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  • Open Access

Anti-tumor characteristics of radiation-induced tumor-infiltrating neutrophils

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Journal for ImmunoTherapy of Cancer20142 (Suppl 3) :P162

https://doi.org/10.1186/2051-1426-2-S3-P162

  • Published:

Keywords

  • Neutrophilic Infiltration
  • Lung Cancer Cell Line
  • Drain Lymph Node
  • Focus Irradiation
  • Mouse Prostate
It is now evident that interactions between tumor cells and host tissue stoma play a key role in tumor progression. Understanding the composition of the stromal cells in the tumor microenvironment immediately after tumor irradiation might be an important first step in understanding immunomodulation by radiation therapy. To explore this, we harvested tumor masses, draining lymph nodes (DLNs), spleens, and peripheral blood mononuclear cells (PBMCs) between 6h-96h after a single 15 Gy dose of focused irradiation of RM-9 mouse prostate tumor grafts growing in the hind leg of syngeneic C57BL/6 mice. Subpopulations of lymphocytes and granulocytes (CD4+, CD8+, CD4+CD25+, CD11c+, CD11b+Gr-1+mid, and CD11b+Gr-1+high cells) were analyzed by flow cytometry. We have previously reported that there is an infiltration of CD11b+Gr-1+high neutrophils into the tumor that reached a peak within 24-48 h after tumor irradiation (Fig. 1A). To investigate the generality of this phenomenon, the lung cancer cell line LLC and the breast cancer cell line 4T1 was implanted in their respective syngeneic hosts; C57BL/6 and BALB/c mice. In both models neutrophilic infiltration was observed at 24-48h after tumor irradiation (Fig. 1B, C). To investigate the effect of neutrophils on tumor growth, we compared the tumor sizes in mice treated with the neutrophil-depleting anti-Ly-6G mAb to those of mice treated with an isotype-matched control antibody. The therapeutic effect of irradiation was significantly attenuated in all three tumor models when neutrophils were depleted (Fig. 2). To evaluate the impact of the neutrophilic infiltration on tumor-specific immune responses, we generated OVA gene-transfected RM-9 and RM-9-OVA-tumor-bearing mice for detecting OVA-specific CTL. Cohorts of RM-9-OVA-tumor-bearing mice with and without neutrophil depletion by anti-Ly-6G mAb were irradiated focally with 15 Gy. Nine days after irradiation, DLNs were harvested and started to culture under IL-2 and IL-12 with irradiated RM-9-OVA cells. Five days later, OVA-specific CTLs were quantified by flow cytometry after staining with OVA-tetramer. The result (Fig. 3) shows an increased frequency of CD8+OVA-tetramer+ cells in irradiated tumor-bearing mice and a decrease in CD8+OVA-tetramer+ cells in the neutrophil-depleted mice. Furthermore, this immune response correlates with the delay in tumor growth. Therefore, neutrophil infiltration may be an early but important step in the radio-immunomodulation of tumor that is important for the initiation adaptive tumor-specific immune responses. Current endeavors are focused on delineating the steps involved in the generation of tumor-specific immune response from radiation-induced neutrophilic infiltration.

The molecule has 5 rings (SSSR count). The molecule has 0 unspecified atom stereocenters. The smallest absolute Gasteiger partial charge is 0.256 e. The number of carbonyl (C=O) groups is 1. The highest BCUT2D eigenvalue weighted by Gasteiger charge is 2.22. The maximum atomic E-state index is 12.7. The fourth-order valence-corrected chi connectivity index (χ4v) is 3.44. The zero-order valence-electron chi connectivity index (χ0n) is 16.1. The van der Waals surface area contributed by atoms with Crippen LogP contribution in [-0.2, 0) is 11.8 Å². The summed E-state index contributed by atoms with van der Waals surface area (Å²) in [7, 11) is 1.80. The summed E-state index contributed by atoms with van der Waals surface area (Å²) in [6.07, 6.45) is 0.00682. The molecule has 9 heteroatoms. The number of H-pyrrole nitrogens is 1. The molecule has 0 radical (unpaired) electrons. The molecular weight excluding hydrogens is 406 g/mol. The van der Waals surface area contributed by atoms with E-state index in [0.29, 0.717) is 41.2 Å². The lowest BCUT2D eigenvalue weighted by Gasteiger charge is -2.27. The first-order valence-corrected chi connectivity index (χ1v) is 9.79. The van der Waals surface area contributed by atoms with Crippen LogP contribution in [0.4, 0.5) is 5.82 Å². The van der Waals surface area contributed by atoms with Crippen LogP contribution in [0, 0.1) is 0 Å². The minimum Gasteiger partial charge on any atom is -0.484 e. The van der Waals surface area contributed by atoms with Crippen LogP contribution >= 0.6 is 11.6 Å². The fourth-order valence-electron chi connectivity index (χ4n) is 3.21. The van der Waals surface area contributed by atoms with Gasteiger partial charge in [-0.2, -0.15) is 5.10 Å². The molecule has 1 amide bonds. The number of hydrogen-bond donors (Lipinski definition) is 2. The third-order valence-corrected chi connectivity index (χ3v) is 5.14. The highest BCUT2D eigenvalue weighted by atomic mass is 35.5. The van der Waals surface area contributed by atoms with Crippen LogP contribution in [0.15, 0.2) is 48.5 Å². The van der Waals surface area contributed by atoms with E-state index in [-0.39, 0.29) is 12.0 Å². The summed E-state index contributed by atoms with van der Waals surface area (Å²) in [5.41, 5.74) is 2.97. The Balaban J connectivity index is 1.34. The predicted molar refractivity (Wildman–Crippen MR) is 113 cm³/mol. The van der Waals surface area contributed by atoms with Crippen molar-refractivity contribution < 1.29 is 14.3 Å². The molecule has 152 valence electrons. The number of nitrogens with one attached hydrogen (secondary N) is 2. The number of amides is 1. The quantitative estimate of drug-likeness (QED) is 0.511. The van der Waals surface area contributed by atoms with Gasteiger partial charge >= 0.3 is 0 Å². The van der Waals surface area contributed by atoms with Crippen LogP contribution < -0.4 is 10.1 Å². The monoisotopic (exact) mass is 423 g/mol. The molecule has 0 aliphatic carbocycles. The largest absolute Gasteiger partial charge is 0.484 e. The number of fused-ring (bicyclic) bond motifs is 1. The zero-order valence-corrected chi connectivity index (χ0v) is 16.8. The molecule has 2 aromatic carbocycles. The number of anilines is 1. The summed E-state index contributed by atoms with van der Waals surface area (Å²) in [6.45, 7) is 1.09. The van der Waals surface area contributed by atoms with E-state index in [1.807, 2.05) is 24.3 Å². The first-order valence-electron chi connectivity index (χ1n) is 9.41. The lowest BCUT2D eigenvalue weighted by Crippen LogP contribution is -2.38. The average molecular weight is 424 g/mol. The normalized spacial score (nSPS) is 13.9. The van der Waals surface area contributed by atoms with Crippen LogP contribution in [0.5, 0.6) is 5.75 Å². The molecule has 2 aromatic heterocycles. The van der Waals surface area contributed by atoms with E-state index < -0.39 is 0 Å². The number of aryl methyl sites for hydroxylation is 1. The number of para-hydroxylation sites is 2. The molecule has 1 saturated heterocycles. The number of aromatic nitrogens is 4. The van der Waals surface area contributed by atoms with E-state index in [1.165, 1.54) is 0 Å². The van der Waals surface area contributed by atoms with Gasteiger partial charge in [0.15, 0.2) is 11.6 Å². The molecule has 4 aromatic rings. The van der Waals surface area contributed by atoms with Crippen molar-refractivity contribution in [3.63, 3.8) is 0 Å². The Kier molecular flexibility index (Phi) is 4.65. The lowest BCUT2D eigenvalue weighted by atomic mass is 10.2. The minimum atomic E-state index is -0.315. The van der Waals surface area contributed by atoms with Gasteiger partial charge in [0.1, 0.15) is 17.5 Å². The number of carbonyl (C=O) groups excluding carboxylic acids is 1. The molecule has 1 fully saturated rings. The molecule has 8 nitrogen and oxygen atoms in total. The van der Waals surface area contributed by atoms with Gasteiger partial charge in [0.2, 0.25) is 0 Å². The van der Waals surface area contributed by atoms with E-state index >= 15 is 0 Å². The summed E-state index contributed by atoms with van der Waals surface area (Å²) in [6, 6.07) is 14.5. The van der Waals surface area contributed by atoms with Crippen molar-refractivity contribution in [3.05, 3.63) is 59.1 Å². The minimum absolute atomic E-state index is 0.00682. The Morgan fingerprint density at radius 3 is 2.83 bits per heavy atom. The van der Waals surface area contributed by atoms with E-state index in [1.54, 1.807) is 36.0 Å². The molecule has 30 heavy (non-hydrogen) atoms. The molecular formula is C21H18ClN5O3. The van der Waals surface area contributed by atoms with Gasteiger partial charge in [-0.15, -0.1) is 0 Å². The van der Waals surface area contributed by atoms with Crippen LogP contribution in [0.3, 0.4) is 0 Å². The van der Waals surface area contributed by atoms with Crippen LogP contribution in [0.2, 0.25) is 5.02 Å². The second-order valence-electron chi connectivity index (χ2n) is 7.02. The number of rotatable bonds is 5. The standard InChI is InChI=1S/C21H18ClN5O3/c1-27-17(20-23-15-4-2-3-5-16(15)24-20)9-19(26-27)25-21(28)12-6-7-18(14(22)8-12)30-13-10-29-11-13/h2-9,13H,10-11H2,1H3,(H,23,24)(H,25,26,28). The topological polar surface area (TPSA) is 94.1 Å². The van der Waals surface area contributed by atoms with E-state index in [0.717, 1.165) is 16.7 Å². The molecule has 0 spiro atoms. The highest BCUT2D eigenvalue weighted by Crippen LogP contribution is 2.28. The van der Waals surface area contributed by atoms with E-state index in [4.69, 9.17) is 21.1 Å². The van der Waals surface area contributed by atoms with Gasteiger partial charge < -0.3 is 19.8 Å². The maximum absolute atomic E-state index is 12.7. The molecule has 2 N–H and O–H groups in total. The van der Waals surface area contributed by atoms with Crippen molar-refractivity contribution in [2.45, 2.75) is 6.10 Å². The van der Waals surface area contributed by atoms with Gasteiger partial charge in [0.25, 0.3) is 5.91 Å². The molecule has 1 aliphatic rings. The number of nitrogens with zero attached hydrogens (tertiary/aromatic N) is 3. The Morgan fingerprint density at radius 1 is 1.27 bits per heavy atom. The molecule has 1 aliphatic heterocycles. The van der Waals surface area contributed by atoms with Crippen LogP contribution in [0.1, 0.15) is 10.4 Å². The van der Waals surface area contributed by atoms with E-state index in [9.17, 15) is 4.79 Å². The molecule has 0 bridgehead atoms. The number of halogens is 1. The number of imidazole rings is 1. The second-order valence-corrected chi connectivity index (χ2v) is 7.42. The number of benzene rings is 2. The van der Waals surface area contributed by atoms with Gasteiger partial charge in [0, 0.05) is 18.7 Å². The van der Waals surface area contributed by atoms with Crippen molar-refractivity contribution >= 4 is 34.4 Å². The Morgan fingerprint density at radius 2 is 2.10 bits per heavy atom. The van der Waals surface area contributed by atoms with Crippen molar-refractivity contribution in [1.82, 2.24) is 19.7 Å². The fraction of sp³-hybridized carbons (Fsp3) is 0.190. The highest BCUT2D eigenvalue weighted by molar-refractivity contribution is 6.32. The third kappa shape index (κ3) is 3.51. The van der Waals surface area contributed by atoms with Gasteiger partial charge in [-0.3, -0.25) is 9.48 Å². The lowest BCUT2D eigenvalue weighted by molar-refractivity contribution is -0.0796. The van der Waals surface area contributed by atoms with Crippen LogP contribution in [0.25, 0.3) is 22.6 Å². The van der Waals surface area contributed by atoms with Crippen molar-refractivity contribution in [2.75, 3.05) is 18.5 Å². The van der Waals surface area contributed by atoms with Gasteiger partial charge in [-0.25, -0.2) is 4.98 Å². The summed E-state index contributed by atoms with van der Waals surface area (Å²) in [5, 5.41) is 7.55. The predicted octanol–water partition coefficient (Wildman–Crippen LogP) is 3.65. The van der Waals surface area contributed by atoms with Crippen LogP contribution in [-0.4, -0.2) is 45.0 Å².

Figure 1
Figure 1

CD11b + Gb-1 + cells increase in tumor tissue 24 hour after tumor irradiation. RM-9- (a) LLC- (B) and 4T1- (C) bearing mice (n = 5) were sacrificed at different times after 15 Gy irradiation to the tumor on the left hind leg and the tumor tissues were analyzed for neutrophils (CD11b+Gr-1+ cells) by flow cytometry. The results show a significant increase in neutrophilic infilitration 24-48h after tumor irradiation.

Figure 2
Figure 2

Radiation-induced CD11b+Gr1+ cells impact therapeutic response of radiation. RM-9- (A), LLC (B), and 4T1- (C) bearing mice were treated with i.p.injection of anti-Ly6G mAb (▲ and Δ) for neutrophil depletion or Isotype control (° and •) prior to irradiation (• and ▲) and compared to unirradiated (° and Δ) control tumor grafts. The results show a significant decrease in radiation therapeutic response with the depletion of neutrophils.

Figure 3
Figure 3

Dependence of tumor-specific immune response on early tumor neutrophilic infiltration after irradiation. RM-9-OV-bearing mice were irradiated focally with 15 Gy. DLN were harvested 9 days after irradiation and the percentage of tumor-specific CTL was quantified flow cytometry after staining with OVA tetramer and CD8. The results show a significant decrease in OVA tetramer+CD8+ cells with neutrophilic depletion.

Authors’ Affiliations

(1)
Univ. of Texas Southwestern Medical Center, Dallas, TX, USA

Copyright

© Takeshima et al.; licensee BioMed Central Ltd. 2014

This article is published under license to BioMed Central Ltd. This is an Open Access article distributed under the terms of the Creative Commons Attribution License (http://creativecommons.org/licenses/by/4.0), which permits unrestricted use, distribution, and reproduction in any medium, provided the original work is properly cited. The Creative Commons Public Domain Dedication waiver (http://creativecommons.org/publicdomain/zero/1.0/) applies to the data made available in this article, unless otherwise stated.

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